Since my last post (which was almost 2 years ago to the day!) we have welcomed a new addition to the family. And so it was that my most pressing concern when visiting Vatican City was how accessible it was for younger children and babies. Tripadvisor was fairly evenly split between those who advocated throwing yourself into the experience and preached just how family-friendly the place was and those who described the whole experience as a journey through Dante’s nine circles of hell. One poor lady asked if she should take a stroller and was told that she should take a good look at herself in the mirror and stop being so selfish.
When doing my research prior to our trip I only wanted to know three things. Should we/could we take a stroller/buggy/pushchair? Do my children need a ticket (free or otherwise!)? And how crowded should I expect it to be. Here then are some essentials when visiting Vatican City with a baby (plus a 5-year-old and an 8-year-old!).
Child-friendly specifics – Can you take a stroller? Does my child need a ticket? How crowded is it?
Saint Peter’s Square
Stroller Friendly? Yes
Undeniably, yes, you can take a stroller. St. Peter’s Square is huge and well paved and will pose no obstacle to travelling with a buggy. Indeed, if you’re queueing for Saint Peter’s Basilica, then a stroller is ideal as the line snakes all the way along the colonnade from the security check near the basilica to the entrance to the square itself. If it’s a stroller with sun protection/a shade then even better.
Saint Peter’s Square also gets hot. With little shade, a stroller would be a welcome respite from wearing a sweaty baby or being strapped to a sweaty parent.
Children’s tickets – No tickets needed for anybody – Enter from all sides without having to pass through any security.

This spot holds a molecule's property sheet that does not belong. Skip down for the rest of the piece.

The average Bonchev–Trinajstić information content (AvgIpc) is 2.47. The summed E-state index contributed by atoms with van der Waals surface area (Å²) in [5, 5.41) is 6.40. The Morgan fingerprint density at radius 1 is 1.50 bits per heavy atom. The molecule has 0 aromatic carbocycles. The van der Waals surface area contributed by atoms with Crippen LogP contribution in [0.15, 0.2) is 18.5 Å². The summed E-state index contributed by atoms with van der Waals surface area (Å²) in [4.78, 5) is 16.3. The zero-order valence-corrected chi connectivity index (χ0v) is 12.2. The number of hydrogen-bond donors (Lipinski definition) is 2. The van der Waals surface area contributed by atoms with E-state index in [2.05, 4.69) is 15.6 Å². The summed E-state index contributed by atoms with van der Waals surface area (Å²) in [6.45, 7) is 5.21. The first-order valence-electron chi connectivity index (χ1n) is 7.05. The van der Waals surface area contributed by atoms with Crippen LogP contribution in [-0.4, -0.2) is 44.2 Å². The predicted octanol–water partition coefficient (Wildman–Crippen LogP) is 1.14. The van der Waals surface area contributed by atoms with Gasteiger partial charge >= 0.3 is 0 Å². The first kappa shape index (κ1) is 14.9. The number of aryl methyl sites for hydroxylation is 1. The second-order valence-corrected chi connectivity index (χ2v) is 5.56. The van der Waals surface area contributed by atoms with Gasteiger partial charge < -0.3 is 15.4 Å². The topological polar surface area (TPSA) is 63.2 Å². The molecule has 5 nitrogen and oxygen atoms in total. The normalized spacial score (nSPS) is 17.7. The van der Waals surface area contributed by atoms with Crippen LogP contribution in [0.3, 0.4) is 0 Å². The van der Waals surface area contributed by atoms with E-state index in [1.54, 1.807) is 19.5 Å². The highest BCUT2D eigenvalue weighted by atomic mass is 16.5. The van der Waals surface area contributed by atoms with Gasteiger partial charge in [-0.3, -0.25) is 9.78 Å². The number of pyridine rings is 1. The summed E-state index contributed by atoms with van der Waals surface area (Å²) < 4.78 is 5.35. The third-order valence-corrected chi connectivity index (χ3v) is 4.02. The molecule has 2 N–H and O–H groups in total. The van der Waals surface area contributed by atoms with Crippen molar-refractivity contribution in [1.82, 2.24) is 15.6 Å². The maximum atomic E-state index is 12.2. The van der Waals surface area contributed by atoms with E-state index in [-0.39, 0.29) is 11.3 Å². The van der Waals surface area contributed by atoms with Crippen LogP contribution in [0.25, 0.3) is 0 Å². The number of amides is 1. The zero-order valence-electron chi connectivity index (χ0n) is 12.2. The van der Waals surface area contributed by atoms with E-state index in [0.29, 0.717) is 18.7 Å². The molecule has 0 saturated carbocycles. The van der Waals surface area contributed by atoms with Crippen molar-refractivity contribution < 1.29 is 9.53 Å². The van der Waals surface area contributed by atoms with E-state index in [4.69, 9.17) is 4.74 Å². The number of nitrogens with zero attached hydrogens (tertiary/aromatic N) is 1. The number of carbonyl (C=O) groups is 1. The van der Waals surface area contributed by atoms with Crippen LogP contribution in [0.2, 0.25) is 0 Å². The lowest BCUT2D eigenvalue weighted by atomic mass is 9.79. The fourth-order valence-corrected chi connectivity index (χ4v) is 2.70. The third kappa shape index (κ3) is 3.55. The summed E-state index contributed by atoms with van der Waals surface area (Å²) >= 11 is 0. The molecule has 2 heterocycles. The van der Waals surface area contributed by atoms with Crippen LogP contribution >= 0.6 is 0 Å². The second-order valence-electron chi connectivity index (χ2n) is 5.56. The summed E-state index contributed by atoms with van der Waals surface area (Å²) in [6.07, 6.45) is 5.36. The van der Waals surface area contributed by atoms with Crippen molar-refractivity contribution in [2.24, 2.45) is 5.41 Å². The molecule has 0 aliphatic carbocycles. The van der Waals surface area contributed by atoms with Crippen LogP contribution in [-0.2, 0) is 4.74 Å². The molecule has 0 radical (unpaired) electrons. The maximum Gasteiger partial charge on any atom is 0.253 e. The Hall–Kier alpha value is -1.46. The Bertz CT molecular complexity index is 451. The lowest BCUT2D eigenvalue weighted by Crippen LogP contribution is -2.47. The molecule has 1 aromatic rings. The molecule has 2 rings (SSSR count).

Crowded? We passed through several times between 10am and 3pm and although there were a lot of people there it was never too crowded.
Top Tip – I may get on somebody’s bad side with this but my top tip for Saint Peter’s Square is to buy water from the guys peddling it around the square instead of from the shops or ‘ice cream stands’. I know this seems counter intuitive – guys trying to force water on you as you queue don’t inspire much confidence – but all of the bottles (at least to my eyes) seemed to be the same wherever they were on sale. The only difference was the price. We originally bypassed the guys selling in the square at 1 Euro a bottle and went to an ice cream stand. Here they were 2.50 for the same bottle. The shops were slightly cheaper at 1.50.
Saint Peter’s Basilica
Stroller friendly? Maybe
Strollers are supposed to be checked in at the bag check after security, prior to entering the basilica. However, like most places in Italy, rules here are flexible and their implementation decided by the mood of the guard on the day. With that said, we did not take a stroller into Saint Peter’s Basilica. However, I have read many posts on other blogs of people taking their strollers inside.
The basilica itself is huge and would certainly accommodate a stroller if you kept to the central passageway and did not want to detour to see the tombs on either side. That’s not to say that it isn’t crowded – it is – however when we went at midday, there would still have been little obstacle to using a stroller inside. The entrance into the basilica is another story – crowded, very hurried and with steps.
We were glad we brought a carrier.